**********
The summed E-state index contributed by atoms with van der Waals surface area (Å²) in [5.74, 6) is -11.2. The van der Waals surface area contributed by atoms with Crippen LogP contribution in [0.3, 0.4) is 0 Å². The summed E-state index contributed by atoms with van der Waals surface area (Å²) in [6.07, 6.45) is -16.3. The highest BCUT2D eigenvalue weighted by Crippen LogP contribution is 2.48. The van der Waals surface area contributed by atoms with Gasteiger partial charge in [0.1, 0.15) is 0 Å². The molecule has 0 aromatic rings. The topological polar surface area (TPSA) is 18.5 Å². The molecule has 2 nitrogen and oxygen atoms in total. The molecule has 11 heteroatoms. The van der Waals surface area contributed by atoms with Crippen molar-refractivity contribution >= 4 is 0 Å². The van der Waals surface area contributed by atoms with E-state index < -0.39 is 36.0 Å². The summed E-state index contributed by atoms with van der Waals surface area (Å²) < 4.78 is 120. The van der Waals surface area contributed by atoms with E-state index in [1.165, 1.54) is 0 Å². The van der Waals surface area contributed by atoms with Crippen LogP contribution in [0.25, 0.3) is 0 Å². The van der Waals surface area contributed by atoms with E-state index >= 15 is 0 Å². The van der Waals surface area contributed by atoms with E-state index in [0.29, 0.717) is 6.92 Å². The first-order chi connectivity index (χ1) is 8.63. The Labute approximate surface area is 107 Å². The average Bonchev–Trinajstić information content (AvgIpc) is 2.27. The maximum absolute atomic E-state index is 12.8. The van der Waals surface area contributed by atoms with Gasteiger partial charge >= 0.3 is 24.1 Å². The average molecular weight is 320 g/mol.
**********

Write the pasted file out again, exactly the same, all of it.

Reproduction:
The summed E-state index contributed by atoms with van der Waals surface area (Å²) in [5.74, 6) is -11.2. The van der Waals surface area contributed by atoms with Crippen LogP contribution in [0.3, 0.4) is 0 Å². The summed E-state index contributed by atoms with van der Waals surface area (Å²) in [6.07, 6.45) is -16.3. The highest BCUT2D eigenvalue weighted by Crippen LogP contribution is 2.48. The van der Waals surface area contributed by atoms with Gasteiger partial charge in [0.1, 0.15) is 0 Å². The molecule has 0 aromatic rings. The topological polar surface area (TPSA) is 18.5 Å². The molecule has 2 nitrogen and oxygen atoms in total. The molecule has 11 heteroatoms. The van der Waals surface area contributed by atoms with Crippen molar-refractivity contribution >= 4 is 0 Å². The van der Waals surface area contributed by atoms with E-state index < -0.39 is 36.0 Å². The summed E-state index contributed by atoms with van der Waals surface area (Å²) < 4.78 is 120. The van der Waals surface area contributed by atoms with E-state index in [1.165, 1.54) is 0 Å². The van der Waals surface area contributed by atoms with Crippen LogP contribution in [0.25, 0.3) is 0 Å². The van der Waals surface area contributed by atoms with E-state index >= 15 is 0 Å². The van der Waals surface area contributed by atoms with E-state index in [0.29, 0.717) is 6.92 Å². The first-order chi connectivity index (χ1) is 8.63. The Labute approximate surface area is 107 Å². The average Bonchev–Trinajstić information content (AvgIpc) is 2.27. The maximum absolute atomic E-state index is 12.8. The van der Waals surface area contributed by atoms with Gasteiger partial charge >= 0.3 is 24.1 Å². The average molecular weight is 320 g/mol.